In 2014 California implemented a federal dual alignment demonstration that used a capitated managed healthcare model called Cal MediConnect (CMC) to integrate medical care and long-term services and supports (LTSS) for beneficiaries with both Medicare and Medicaid. These beneficiaries often have complex care needs, including multiple chronic conditions and disabilities. By 2016, 120,000 eligible beneficiaries were enrolled in the program.
Reports & Publications
The Better Care Reconciliation Act (BCRA) proposes to cap Federal Medicaid reimbursements to the states on a per-enrollee basis, effectively limiting growth to a rate at first only modestly exceeding the rate of inflation in healthcare costs and then falling below inflation. If the BCRA were to be enacted, it is reasonable to assume that most states would limit home and community-based services (HCBS) spending to the per-enrollee cap amount; otherwise, any excess comes entirely out of the state budget.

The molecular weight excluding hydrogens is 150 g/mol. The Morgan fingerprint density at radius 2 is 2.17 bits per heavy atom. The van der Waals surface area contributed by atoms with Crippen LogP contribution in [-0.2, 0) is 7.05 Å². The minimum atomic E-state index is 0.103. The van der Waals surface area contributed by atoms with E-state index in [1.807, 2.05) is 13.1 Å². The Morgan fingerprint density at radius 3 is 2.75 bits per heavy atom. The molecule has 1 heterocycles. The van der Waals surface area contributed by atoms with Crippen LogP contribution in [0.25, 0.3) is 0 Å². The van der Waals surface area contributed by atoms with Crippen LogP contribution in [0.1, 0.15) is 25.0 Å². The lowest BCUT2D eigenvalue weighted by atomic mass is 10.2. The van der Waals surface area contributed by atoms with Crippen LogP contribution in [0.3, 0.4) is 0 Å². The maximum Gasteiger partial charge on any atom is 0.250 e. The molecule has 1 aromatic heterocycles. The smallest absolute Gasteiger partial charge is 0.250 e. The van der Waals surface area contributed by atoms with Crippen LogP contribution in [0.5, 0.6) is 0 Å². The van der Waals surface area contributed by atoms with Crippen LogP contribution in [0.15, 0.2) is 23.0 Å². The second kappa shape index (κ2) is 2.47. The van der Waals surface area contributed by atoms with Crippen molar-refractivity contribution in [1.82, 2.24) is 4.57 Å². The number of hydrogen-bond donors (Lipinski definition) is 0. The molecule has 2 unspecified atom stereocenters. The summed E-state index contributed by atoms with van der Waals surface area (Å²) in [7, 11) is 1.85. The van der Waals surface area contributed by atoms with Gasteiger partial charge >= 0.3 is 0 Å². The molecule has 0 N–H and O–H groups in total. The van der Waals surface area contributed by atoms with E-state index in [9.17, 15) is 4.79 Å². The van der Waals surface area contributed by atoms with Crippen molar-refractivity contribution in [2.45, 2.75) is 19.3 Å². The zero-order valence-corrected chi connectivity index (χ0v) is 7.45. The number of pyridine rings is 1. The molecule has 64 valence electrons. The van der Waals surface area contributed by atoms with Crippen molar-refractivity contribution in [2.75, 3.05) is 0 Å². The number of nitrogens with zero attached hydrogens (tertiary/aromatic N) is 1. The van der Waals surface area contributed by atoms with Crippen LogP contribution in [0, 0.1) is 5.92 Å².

AN UPDATED VERSION OF THIS REPORT, BASED ON THE SENATE'S DRAFT BETTER CARE RECONCILIATION ACT, IS NOW AVAILABLE.
Abstract: This study examines health services appraisal (HSA) and unmet health-care needs for adults (age 50 and over) with physical disabilities in Medicaid managed care (MMC) versus Medicaid fee for service (FFS). Surveys from 309 individuals in MMC and 349 in FFS 2 years after MMC implementation included demographics, MMC processes, HSA, and unmet health-care needs.
As part of the University of California’s three-year evaluation of the Cal MediConnect (CMC) program, this research brief examines the efforts of CMC health plans to identify and transition members from long-term care institutions to home and community-based settings. Findings describe the progress many CMC plans have made in accelerating transitions out of institutional care, including successful strategies and challenges encountered in the process, as well as the barriers that still remain.